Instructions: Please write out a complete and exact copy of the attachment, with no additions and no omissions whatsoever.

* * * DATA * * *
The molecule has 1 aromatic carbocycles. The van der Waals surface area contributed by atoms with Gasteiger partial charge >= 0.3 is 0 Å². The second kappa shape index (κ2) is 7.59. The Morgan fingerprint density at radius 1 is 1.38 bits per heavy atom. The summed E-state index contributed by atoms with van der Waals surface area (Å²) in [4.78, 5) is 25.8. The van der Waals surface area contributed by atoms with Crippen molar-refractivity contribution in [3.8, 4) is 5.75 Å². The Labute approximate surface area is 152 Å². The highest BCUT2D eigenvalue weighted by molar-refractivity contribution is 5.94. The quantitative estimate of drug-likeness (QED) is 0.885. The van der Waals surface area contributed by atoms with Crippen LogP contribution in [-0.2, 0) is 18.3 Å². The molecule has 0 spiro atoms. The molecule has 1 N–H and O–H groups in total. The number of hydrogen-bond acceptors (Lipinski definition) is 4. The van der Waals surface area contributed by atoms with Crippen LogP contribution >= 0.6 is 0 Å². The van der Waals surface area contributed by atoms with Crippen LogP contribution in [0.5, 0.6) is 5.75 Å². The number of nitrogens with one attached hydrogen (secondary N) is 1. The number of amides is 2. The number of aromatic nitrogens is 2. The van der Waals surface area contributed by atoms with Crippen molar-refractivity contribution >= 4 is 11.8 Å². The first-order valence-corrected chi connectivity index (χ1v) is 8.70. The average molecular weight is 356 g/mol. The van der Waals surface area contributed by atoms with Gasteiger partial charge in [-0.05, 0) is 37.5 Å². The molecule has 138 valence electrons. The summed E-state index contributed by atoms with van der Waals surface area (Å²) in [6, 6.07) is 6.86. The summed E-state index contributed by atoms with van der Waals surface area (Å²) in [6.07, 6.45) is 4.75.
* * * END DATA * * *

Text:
The molecule has 1 aromatic carbocycles. The van der Waals surface area contributed by atoms with Gasteiger partial charge >= 0.3 is 0 Å². The second kappa shape index (κ2) is 7.59. The Morgan fingerprint density at radius 1 is 1.38 bits per heavy atom. The summed E-state index contributed by atoms with van der Waals surface area (Å²) in [4.78, 5) is 25.8. The van der Waals surface area contributed by atoms with Crippen molar-refractivity contribution in [3.8, 4) is 5.75 Å². The Labute approximate surface area is 152 Å². The highest BCUT2D eigenvalue weighted by molar-refractivity contribution is 5.94. The quantitative estimate of drug-likeness (QED) is 0.885. The van der Waals surface area contributed by atoms with Crippen LogP contribution in [-0.2, 0) is 18.3 Å². The molecule has 0 spiro atoms. The molecule has 1 N–H and O–H groups in total. The number of hydrogen-bond acceptors (Lipinski definition) is 4. The van der Waals surface area contributed by atoms with Crippen LogP contribution >= 0.6 is 0 Å². The van der Waals surface area contributed by atoms with Crippen LogP contribution in [0.5, 0.6) is 5.75 Å². The number of nitrogens with one attached hydrogen (secondary N) is 1. The number of amides is 2. The number of aromatic nitrogens is 2. The van der Waals surface area contributed by atoms with Crippen molar-refractivity contribution >= 4 is 11.8 Å². The first-order valence-corrected chi connectivity index (χ1v) is 8.70. The average molecular weight is 356 g/mol. The van der Waals surface area contributed by atoms with Gasteiger partial charge in [-0.05, 0) is 37.5 Å². The molecule has 138 valence electrons. The summed E-state index contributed by atoms with van der Waals surface area (Å²) in [6, 6.07) is 6.86. The summed E-state index contributed by atoms with van der Waals surface area (Å²) in [6.07, 6.45) is 4.75.